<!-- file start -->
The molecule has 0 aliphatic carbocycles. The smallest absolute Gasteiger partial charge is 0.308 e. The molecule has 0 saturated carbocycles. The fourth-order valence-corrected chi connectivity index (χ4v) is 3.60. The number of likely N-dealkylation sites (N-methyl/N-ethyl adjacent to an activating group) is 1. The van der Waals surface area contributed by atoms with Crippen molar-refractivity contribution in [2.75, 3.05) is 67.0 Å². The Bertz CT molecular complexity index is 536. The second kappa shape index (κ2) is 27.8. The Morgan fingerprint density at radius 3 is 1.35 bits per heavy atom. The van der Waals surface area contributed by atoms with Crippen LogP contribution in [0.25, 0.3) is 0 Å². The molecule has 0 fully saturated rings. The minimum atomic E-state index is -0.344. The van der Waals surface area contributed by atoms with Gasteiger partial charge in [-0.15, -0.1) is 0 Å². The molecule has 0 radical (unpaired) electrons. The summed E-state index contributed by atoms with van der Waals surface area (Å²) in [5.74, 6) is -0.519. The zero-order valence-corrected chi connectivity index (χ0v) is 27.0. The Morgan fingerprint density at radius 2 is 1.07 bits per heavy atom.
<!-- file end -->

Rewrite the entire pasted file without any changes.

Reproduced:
The molecule has 0 aliphatic carbocycles. The smallest absolute Gasteiger partial charge is 0.308 e. The molecule has 0 saturated carbocycles. The fourth-order valence-corrected chi connectivity index (χ4v) is 3.60. The number of likely N-dealkylation sites (N-methyl/N-ethyl adjacent to an activating group) is 1. The van der Waals surface area contributed by atoms with Crippen molar-refractivity contribution in [2.75, 3.05) is 67.0 Å². The Bertz CT molecular complexity index is 536. The second kappa shape index (κ2) is 27.8. The Morgan fingerprint density at radius 3 is 1.35 bits per heavy atom. The van der Waals surface area contributed by atoms with Crippen LogP contribution in [0.25, 0.3) is 0 Å². The molecule has 0 fully saturated rings. The minimum atomic E-state index is -0.344. The van der Waals surface area contributed by atoms with Gasteiger partial charge in [-0.15, -0.1) is 0 Å². The molecule has 0 radical (unpaired) electrons. The summed E-state index contributed by atoms with van der Waals surface area (Å²) in [5.74, 6) is -0.519. The zero-order valence-corrected chi connectivity index (χ0v) is 27.0. The Morgan fingerprint density at radius 2 is 1.07 bits per heavy atom.